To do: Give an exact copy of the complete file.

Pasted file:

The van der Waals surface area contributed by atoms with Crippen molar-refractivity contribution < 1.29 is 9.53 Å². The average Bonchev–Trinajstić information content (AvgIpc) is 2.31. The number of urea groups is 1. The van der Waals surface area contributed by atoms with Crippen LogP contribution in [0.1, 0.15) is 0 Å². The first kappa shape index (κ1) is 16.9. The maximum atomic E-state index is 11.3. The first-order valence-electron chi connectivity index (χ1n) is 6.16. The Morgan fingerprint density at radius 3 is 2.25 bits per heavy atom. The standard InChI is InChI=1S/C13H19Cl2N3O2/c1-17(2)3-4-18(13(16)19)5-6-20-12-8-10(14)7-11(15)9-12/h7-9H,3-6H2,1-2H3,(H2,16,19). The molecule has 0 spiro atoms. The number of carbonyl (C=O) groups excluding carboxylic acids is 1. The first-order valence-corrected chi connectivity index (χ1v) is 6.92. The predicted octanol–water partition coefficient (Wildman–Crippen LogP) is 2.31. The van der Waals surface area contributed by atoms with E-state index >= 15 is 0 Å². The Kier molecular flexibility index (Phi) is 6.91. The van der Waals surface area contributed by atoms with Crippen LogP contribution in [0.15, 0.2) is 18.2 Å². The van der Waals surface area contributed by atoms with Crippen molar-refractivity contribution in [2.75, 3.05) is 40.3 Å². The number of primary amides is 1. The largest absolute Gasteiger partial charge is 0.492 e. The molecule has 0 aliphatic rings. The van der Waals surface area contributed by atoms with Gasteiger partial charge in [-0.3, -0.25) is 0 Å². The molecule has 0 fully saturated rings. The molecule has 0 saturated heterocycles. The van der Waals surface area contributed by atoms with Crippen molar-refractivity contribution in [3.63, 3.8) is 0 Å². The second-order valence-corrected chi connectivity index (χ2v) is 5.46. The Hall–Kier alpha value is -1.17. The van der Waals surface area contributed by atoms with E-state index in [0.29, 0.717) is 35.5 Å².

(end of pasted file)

The van der Waals surface area contributed by atoms with Crippen molar-refractivity contribution < 1.29 is 9.53 Å². The average Bonchev–Trinajstić information content (AvgIpc) is 2.31. The number of urea groups is 1. The van der Waals surface area contributed by atoms with Crippen LogP contribution in [0.1, 0.15) is 0 Å². The first kappa shape index (κ1) is 16.9. The maximum atomic E-state index is 11.3. The first-order valence-electron chi connectivity index (χ1n) is 6.16. The Morgan fingerprint density at radius 3 is 2.25 bits per heavy atom. The standard InChI is InChI=1S/C13H19Cl2N3O2/c1-17(2)3-4-18(13(16)19)5-6-20-12-8-10(14)7-11(15)9-12/h7-9H,3-6H2,1-2H3,(H2,16,19). The molecule has 0 spiro atoms. The number of carbonyl (C=O) groups excluding carboxylic acids is 1. The first-order valence-corrected chi connectivity index (χ1v) is 6.92. The predicted octanol–water partition coefficient (Wildman–Crippen LogP) is 2.31. The van der Waals surface area contributed by atoms with E-state index >= 15 is 0 Å². The Kier molecular flexibility index (Phi) is 6.91. The van der Waals surface area contributed by atoms with Crippen LogP contribution in [0.15, 0.2) is 18.2 Å². The van der Waals surface area contributed by atoms with Crippen molar-refractivity contribution in [2.75, 3.05) is 40.3 Å². The number of primary amides is 1. The largest absolute Gasteiger partial charge is 0.492 e. The molecule has 0 aliphatic rings. The van der Waals surface area contributed by atoms with Gasteiger partial charge in [-0.3, -0.25) is 0 Å². The molecule has 0 fully saturated rings. The molecule has 0 saturated heterocycles. The van der Waals surface area contributed by atoms with Crippen molar-refractivity contribution in [3.63, 3.8) is 0 Å². The second-order valence-corrected chi connectivity index (χ2v) is 5.46. The Hall–Kier alpha value is -1.17. The van der Waals surface area contributed by atoms with E-state index in [0.29, 0.717) is 35.5 Å².